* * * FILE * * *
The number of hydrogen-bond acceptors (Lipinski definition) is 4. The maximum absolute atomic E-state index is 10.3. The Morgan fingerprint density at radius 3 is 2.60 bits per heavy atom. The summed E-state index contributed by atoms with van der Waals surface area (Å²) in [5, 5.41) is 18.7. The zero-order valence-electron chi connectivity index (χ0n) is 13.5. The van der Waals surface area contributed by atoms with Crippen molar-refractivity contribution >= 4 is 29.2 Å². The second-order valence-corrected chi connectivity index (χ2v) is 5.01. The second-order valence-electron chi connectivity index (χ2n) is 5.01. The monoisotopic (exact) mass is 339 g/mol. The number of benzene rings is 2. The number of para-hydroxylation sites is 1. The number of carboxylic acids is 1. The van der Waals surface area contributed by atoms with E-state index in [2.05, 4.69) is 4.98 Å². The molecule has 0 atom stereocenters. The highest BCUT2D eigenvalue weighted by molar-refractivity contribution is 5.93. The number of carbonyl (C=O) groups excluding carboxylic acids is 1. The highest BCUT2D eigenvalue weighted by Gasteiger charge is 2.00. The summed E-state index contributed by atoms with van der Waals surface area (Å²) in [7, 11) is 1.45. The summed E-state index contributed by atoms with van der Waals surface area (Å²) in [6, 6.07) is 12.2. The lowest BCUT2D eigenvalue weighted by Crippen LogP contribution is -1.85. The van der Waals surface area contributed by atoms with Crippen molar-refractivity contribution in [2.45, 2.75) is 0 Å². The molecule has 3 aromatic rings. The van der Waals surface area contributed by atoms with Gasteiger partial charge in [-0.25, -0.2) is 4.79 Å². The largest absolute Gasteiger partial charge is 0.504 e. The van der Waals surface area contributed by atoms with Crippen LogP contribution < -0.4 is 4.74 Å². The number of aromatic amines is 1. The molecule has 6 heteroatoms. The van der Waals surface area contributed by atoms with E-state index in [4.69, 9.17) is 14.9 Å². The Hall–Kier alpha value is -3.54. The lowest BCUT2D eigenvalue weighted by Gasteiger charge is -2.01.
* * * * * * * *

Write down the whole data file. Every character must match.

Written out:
The number of hydrogen-bond acceptors (Lipinski definition) is 4. The maximum absolute atomic E-state index is 10.3. The Morgan fingerprint density at radius 3 is 2.60 bits per heavy atom. The summed E-state index contributed by atoms with van der Waals surface area (Å²) in [5, 5.41) is 18.7. The zero-order valence-electron chi connectivity index (χ0n) is 13.5. The van der Waals surface area contributed by atoms with Crippen molar-refractivity contribution >= 4 is 29.2 Å². The second-order valence-corrected chi connectivity index (χ2v) is 5.01. The second-order valence-electron chi connectivity index (χ2n) is 5.01. The monoisotopic (exact) mass is 339 g/mol. The number of benzene rings is 2. The number of para-hydroxylation sites is 1. The number of carboxylic acids is 1. The van der Waals surface area contributed by atoms with E-state index in [2.05, 4.69) is 4.98 Å². The molecule has 0 atom stereocenters. The highest BCUT2D eigenvalue weighted by molar-refractivity contribution is 5.93. The number of carbonyl (C=O) groups excluding carboxylic acids is 1. The highest BCUT2D eigenvalue weighted by Gasteiger charge is 2.00. The summed E-state index contributed by atoms with van der Waals surface area (Å²) in [7, 11) is 1.45. The summed E-state index contributed by atoms with van der Waals surface area (Å²) in [6, 6.07) is 12.2. The lowest BCUT2D eigenvalue weighted by Crippen LogP contribution is -1.85. The van der Waals surface area contributed by atoms with Crippen molar-refractivity contribution in [2.45, 2.75) is 0 Å². The molecule has 3 aromatic rings. The van der Waals surface area contributed by atoms with Gasteiger partial charge in [-0.25, -0.2) is 4.79 Å². The largest absolute Gasteiger partial charge is 0.504 e. The van der Waals surface area contributed by atoms with Crippen LogP contribution < -0.4 is 4.74 Å². The number of aromatic amines is 1. The molecule has 6 heteroatoms. The van der Waals surface area contributed by atoms with E-state index in [4.69, 9.17) is 14.9 Å². The Hall–Kier alpha value is -3.54. The lowest BCUT2D eigenvalue weighted by Gasteiger charge is -2.01.